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Children and COVID-19 Research Library

UNICEF Innocenti's curated library of COVID-19 + Children research

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Mapping of reintegration services in Nepal
Published: May 2022

International labour migration has become a crucial part of the Nepali society. The number of youths leaving the country for employment is significantly high, with around half a million people taking labour permits every year. Lack of economic opportunities within the country is cited as one of the major reasons for seeking foreign employment. The government has planned to create employment opportunities in the country so that international labour migration can become a choice than compulsion. COVID-19 pandemic has had a significant impact on Nepali migrant workers, who have been key contributors to the socioeconomic development of Nepal. During the migration cycle and upon return, migrant workers continue to face vulnerabilities and challenges to fully reintegrate back in their home communities due to their migration experiences. This study attempts to map the services that are available and directly or indirectly contribute to sustainable reintegration of returnee migrant workers. The research has identified good practices, gaps, challenges and has recommended a way ahead that can be a departure point for addressing the gaps surfaced for a sustainable reintegration.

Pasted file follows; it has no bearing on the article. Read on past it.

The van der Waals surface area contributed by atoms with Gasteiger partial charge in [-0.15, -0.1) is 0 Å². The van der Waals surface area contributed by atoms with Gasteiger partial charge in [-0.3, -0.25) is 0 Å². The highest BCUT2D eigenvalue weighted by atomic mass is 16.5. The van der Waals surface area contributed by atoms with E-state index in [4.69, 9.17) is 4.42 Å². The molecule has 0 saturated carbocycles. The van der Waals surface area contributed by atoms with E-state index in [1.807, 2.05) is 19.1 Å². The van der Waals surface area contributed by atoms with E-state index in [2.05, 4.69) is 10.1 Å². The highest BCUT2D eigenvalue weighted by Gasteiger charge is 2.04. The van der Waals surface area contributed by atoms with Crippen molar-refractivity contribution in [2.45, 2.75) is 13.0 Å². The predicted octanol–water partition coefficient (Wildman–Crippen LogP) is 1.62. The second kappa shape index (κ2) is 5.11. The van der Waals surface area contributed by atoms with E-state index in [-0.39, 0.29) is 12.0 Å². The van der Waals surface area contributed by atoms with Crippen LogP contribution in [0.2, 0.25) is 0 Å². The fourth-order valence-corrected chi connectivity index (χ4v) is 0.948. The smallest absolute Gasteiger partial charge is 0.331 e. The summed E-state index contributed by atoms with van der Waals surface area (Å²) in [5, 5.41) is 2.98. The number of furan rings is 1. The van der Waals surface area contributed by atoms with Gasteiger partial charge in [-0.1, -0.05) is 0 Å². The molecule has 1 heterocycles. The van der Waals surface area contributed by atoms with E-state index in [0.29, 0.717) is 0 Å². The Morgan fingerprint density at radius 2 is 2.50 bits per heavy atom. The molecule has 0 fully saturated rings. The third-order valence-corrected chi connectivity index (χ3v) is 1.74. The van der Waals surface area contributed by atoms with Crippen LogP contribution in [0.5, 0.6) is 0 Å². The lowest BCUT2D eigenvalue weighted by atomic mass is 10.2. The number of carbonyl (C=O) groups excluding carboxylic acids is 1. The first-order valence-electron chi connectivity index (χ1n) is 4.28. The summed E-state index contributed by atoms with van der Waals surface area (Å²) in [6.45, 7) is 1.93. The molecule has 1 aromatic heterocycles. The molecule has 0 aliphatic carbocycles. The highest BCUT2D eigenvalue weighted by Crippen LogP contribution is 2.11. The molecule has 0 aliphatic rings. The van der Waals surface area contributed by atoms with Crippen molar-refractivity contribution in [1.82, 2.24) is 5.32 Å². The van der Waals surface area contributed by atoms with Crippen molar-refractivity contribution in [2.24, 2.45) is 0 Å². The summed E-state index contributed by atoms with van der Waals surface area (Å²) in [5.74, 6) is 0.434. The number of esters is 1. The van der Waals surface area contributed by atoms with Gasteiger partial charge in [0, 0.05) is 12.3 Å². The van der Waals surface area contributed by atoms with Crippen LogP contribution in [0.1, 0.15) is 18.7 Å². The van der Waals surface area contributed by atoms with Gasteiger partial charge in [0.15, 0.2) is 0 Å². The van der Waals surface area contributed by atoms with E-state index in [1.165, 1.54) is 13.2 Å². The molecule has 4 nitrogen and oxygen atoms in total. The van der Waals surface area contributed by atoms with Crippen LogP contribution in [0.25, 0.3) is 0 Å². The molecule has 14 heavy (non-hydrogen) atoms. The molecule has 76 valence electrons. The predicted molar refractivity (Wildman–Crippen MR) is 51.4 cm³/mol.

Socioeconomic impact of COVID-19 on migrant workers in Cambodia, Lao People’s Democratic Republic, Myanmar and Thailand
Institution: International Organisation for Migration (IOM/OIM)
Published: May 2022
The COVID-19 pandemic has drastically impacted labour conditions and labour migration across Cambodia, Lao People’s Democratic Republic, Myanmar and Thailand. This study assesses the socioeconomic impact of COVID-19 on men and women migrant workers and their families in Cambodia, Lao People’s Democratic Republic, Myanmar and Thailand to inform a migrant-centred approach to socioeconomic recovery from the pandemic with evidence-based recommendations. The research applied a mixed-methods approach including a quantitative survey with a total of 2,187 migrants, 156 employers, and 63 key informant interviews.
The impacts of COVID-19 on migration and migrants from a gender perspective
Institution: International Organisation for Migration (IOM/OIM)
Published: May 2022